Even if no actual intent to deceive can be shown, the State Bar has taken the position in a number of cases that an attorney’s certification of compliance without first verifying sufficient documentation constitutes an act of gross negligence. Gross negligence can constitute moral turpitude under certain conditions. “Gross carelessness and negligence constitute a violation of the oath of an attorney to discharge faithfully the duties of an attorney to the best of his knowledge and ability and involve moral turpitude, in that they are a breach of the fiduciary relation which binds him to the most conscientious fidelity to his clients' interests.” Simmons v. State Bar, 2 Cal. 3d 719, 729 (1970). Examples of gross negligence which have been found to constitute moral turpitude include an attorney’s intentionally making false statements to third parties in order to obtain a confession helpful to the attorney’s client (In the Matter of Dale, 4 Cal. State Bar Ct. Rptr. 798 (Rev. Dept. 2005); misappropriation of client funds (McNight v. State Bar, 53 Cal. 3d 1025 (1991); client abandonment, commingling funds and willful misappropriation of funds (Jackson v. State Bar, 23 Cal. 3d 509 (1979); and repeated representation of multiple clients (with conflicting interests) in criminal proceedings without adequate disclosure and consent (Gendron v. State Bar, 35 Cal. 3d 409, 425 (1976) (court held public reproval sufficient discipline).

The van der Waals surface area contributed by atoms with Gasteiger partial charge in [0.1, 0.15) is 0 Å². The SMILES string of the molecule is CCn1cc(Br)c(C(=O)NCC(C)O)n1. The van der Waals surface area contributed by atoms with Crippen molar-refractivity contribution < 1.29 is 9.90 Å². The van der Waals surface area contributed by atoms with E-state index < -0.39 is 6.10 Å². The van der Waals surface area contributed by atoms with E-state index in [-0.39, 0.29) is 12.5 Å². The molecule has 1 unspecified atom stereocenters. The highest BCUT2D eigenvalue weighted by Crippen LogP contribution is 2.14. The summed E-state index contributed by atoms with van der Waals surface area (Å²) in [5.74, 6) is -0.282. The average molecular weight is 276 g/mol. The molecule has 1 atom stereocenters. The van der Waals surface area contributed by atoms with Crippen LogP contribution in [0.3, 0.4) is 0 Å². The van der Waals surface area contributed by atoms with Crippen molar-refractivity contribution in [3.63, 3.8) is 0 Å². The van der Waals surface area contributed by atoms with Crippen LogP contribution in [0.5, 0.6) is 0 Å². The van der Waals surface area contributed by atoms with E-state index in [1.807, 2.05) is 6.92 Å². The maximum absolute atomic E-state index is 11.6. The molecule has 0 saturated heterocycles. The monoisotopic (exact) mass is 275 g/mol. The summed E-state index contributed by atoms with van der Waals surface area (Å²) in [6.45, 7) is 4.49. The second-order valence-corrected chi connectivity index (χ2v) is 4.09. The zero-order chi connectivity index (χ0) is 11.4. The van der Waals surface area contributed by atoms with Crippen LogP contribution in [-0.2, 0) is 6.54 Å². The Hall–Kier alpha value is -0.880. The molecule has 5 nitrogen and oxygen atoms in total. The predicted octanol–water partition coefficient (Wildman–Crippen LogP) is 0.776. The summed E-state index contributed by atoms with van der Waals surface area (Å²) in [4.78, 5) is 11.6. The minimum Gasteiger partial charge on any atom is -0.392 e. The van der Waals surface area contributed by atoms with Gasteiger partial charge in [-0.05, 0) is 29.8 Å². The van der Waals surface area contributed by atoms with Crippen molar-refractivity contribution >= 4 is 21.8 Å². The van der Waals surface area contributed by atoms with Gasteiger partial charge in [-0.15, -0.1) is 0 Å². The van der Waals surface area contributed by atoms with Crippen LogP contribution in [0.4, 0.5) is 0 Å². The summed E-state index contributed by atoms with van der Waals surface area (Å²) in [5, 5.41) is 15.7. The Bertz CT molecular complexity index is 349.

Disciplinary defense lawyers have argued that not all instances of gross negligence constitute moral turpitude, particularly where the conduct at issue does not arise in the context of a client representation. For example, in an unpublished case, the State Bar Court found that an attorney’s “mistaken belief, honestly held,” did not constitute moral turpitude by either an intentional act or gross negligence. In In re DeBiase, 2011 Calif. Op. LEXIS 6, (Review Dept. March 25, 2011), the State Bar charged (among other counts) that an attorney had violated section 6016 by engaging in the unauthorized practice of law and knowingly making false statements concerning his suspension status. The State Bar Court Review Department found that the lawyer, during a time in which he had been involuntarily suspended from the practice, had sent out letters purporting to be an attorney. The court held that the attorney’s “conduct simply does not establish the type or degree of carelessness that would warrant” a finding of gross negligence amounting to moral turpitude. The court ultimately declined to issue any discipline for what it determined was a “one-time oversight” done with no intent to deceive. Id. at *13.